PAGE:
Gharaunda Gets It!

 

Now that it had yielded results, it sounded less irritating, the recorded message which played on a loop, disturbing the early morning calm “ Nagarpalika aapke dwar…..shehar ko saaf suthra banane ke liye………”( the municipal committee is at your doorsteps to clean up your town). Suddenly everything fell into place, it all started making sense. Small things which I had noticed in the recent past and others which I had missed.

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A few months back when I walked to a friend’s house I had noticed that the distinct stink of cow dung was less intense as I passed a few dairies located on the way. The drains which were usually clogged with animal waste were cleaner, the flow smoother.

A few weeks ago I was standing outside my nursing home when the garbage van passed. and the enthusiasm with which the young men were doing their work was surprising. After commending them on their job, on an impulse I asked if someone would remove the junk which was blocking the open drain next to our gate. Very dutifully, one of them said, “ Haanji woh bhi karenge, kyon nahin karenge. Naali wale safai karamchari alag hain Mein apne supervisor ko bol doonga” ( Yes of course it will be done. There are separate employees to clean the drains. I will bring it to my supervisor’s notice) His attitude and assurance was impressive enough, very different from the earlier safai karamcharis who showed up once a year around Diwali demanding their ill deserved bakhsheesh. I was further surprised when a few days later I found that the muck had actually been removed from the drain.

When I had visited a nearby city for an early morning swim recently the unchecked littering was noticeable. Rotten vegetables and fruits dumped on the road, plastic and cardboard packaging strewn around, colourful plastic bags floating in the early morning breeze. That is when it first occurred to me that in sharp contrast my own ‘town’ ( the only ‘urban’ term I can use technically!) was spotless when I left. The roads freshly swept, neat piles of refuse waiting to be loaded on to the garbage van.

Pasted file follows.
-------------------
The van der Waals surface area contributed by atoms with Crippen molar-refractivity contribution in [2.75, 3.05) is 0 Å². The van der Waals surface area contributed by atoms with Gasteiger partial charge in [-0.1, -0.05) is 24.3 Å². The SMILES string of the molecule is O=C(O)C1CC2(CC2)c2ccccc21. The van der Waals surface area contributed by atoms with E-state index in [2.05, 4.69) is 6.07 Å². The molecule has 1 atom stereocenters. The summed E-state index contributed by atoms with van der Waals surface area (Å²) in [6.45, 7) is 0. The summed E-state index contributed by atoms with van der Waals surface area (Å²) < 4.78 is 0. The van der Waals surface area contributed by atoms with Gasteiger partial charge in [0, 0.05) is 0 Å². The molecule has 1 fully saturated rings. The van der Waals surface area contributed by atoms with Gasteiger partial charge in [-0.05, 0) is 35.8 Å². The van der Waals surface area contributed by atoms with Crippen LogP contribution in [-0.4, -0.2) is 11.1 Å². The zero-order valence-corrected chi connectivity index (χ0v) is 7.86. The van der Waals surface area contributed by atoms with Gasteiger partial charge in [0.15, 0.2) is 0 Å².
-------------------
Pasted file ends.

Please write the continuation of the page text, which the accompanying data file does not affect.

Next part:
I had missed missing the hordes of stray animals though. Monkeys visited regularly and we were still privy to the occasional dogfights but the holy cows and unholy pigs were missing from action. No longer seen rummaging through the garbage and drinking from drains. I tried to remember the last time a pig had entered our premises and ravaged the vegetable patch, burying itself in the cool soil to escape the summer heat. It had been a common occurrence in the past. A nuisance for which we had no solution, we have to keep our gates open for the ‘bimar’ and hence can’t avoid the occasional beast. I did recall spotting some coloured pigs though . At that time I had thought they had taken part in the household’s Holi celebration. Now I knew better .

It was all there, in its full glory, in the morning paper. A recognition by the central government for a job well done. The Ministry of Housing and Urban Affairs (MoHUA), under the aegis of the Swachh Bharat Mission had announced the results of the Swachh Survekshan 2018 last week. This is a state initiative to instil a competitive spirit about cleanliness at ground level. A total of 4203 urban local bodies had been surveyed collecting data from three sources – service level progress, direct observation and citizen feedback. The localities had been categorised on the basis of population and the awards were given in each category for cleanest city, solid waste management, citizen feedback and innovation and best practices. Gharaunda, my town won the award in the last mentioned category. The news was specially noteworthy because it was the sole winner in the entire state of Haryana. While I gloated over this commendable achievement, a part of me felt ashamed that I had not appreciated the cleanliness till it screamed from the front page of a newspaper. Why are we so busy nitpicking that we miss the positive changes happening around us?

When I read that innovative means were used to solve the stray pig problem I imagined some advanced microchip buried in the hog’s rear to trace his movement. It was amusing to discover that the innovations were not high tech or expensive. They were basic strategies demonstrating resourcefulness, out of box thinking and willingness to work within constraints. The solution of stray pigs roaming the streets was an example of such ingenuity. Earlier it had been difficult to fix responsibility because no one would own up that the pigs were theirs. The authorities started sprinkling colours on stray pigs and followed them to their homes. The owners were then penalised for letting them loose. Similarly the problem of animal waste blocking the drains was solved by sending committee vans to collect cow dung from dairies. To prevent open defecation usage of toilets was encouraged. It was noted that people had taken subsidy for building toilets but were using the space for other purposes. A survey was conducted and action was taken against the defaulters.

The fact is, whether it is colour coding pigs or making people use toilets, it doesn’t take much to keep a city clean. Just the willingness to find a way and the perseverance to see it through. Ordinary measures can yield extraordinary results and it seems Gharaunda ( with the soft D or otherwise) gets it!

( published as a part of my column in the Tribune on 26/5/2018)

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